"He was killed by Putin, who does not forgive betrayal. The first video shot shows a clear trace of a missile. Putin was behind it or it could have been his Politburo but Putin knew and approved," said Alexey from Moscow.

No evidence has been presented that points to the Kremlin's or Russian security services' involvement in the crash. The cause of the incident is unknown and Russian authorities have launched a criminal investigation. 

Despite the lack of proof, Evgeniy from St. Petersburg also believes the Putin regime was behind the incident, but he does not think that the plane was shot out of the sky.

"It was definitely Putin. But it wasn’t a missile. Explosives were planted on board," he said

Others, like Dimitry from Moscow, believed the longtime mercenary group leader had faked his own death.

"He had doubles. And it fits his creative personality to orchestrate such an exit. He’s probably happily enjoying a gin and tonic somewhere in Cabo Verde," said Dimitry.

11:35 a.m. ET, August 24, 2023

UN allocates more than $14 million to finance 120 organizations in Ukraine to support women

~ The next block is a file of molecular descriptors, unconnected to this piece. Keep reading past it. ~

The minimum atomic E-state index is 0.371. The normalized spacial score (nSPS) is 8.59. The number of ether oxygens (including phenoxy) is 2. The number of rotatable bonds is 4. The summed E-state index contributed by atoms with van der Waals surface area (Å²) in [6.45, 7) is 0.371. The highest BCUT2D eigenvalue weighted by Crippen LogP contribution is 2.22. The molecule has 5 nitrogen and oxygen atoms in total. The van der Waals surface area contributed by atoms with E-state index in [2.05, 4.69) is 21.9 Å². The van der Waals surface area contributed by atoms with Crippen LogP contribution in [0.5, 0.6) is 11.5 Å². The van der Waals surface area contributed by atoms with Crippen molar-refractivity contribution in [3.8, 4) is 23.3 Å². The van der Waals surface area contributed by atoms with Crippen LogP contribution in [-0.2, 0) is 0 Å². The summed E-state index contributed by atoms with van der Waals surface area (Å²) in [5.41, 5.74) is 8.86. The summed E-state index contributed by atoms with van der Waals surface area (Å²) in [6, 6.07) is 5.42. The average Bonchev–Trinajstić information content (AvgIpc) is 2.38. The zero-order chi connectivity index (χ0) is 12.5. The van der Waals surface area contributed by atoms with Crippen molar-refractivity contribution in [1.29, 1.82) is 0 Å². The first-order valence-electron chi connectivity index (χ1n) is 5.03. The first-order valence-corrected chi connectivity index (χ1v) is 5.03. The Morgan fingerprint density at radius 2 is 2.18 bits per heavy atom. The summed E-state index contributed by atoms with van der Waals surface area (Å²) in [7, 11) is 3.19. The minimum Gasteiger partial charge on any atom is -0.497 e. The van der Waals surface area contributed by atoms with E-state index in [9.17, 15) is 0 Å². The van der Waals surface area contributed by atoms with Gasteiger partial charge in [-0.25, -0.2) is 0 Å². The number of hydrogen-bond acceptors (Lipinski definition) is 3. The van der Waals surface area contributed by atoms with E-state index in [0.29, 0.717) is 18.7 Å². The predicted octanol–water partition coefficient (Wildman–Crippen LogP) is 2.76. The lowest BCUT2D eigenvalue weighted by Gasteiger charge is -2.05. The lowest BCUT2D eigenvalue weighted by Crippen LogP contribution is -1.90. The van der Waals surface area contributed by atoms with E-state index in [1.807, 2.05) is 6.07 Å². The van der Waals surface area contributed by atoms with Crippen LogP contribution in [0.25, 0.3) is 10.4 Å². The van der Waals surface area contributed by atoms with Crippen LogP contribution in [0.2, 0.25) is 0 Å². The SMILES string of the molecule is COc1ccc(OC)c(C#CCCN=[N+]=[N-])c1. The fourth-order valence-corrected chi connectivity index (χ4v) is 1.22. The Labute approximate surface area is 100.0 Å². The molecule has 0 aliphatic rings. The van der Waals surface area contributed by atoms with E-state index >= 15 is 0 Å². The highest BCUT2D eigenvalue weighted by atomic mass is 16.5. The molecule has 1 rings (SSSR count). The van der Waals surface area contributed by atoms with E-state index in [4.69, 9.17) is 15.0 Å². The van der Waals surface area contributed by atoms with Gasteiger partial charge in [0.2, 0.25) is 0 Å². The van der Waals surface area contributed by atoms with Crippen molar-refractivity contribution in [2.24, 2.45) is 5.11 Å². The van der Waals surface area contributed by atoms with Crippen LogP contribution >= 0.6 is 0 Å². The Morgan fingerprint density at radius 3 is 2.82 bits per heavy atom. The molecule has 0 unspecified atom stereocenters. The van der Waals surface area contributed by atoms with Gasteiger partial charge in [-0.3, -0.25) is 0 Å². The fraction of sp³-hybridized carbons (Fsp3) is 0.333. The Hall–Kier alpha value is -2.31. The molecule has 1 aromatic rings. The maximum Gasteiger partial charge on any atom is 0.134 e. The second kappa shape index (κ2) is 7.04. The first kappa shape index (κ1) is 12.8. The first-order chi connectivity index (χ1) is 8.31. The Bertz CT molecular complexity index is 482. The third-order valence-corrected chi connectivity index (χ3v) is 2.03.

From CNN's Hande Atay Alam

Rosemary Anne DiCarlo, the United Nations Under-Secretary-General for Political and Peacebuilding Affairs, speaks during a meeting of the United Nations Security Council in New York on August 24.
Rosemary Anne DiCarlo, the United Nations Under-Secretary-General for Political and Peacebuilding Affairs, speaks during a meeting of the United Nations Security Council in New York on August 24. John Minchillo/AP

The United Nations Entity for Gender Equality and the Empowerment of Women (UN Women) announced it has allocated $14.6 million to support women in Ukraine. 

"UN Women has allocated through its peace and humanitarian fund, over 14.6 million US dollars to finance our 120 civil society organizations that support women and girls inside Ukraine and those displaced in Moldova," United Nations Under-Secretary-General for Political and Peacebuilding Affairs Rosemary Anne DiCarlo said during the UN Security Council briefing on Thursday.  

According to DiCarlo, the United Nations has verified "173 cases of conflict-related sexual violence against 112 Men, 57 women, and four girls."

"The numbers alone tell a horrific story," DiCarlo said, adding that since the Russian Federation launched its full-scale invasion 18 months ago, "OHCHR has confirmed at least 9,444 civilians, including 545 children, killed nearly 17,000 others; among them, 1,156 children have been injured." 

DiCarlo also said that the real figures are likely much higher. 

More context: Since the Russian invasion began, Ukrainian officials have repeatedly accused Moscow’s forces of sexually abusing women and children, claiming they are using rape and other sexual acts as weapons of war.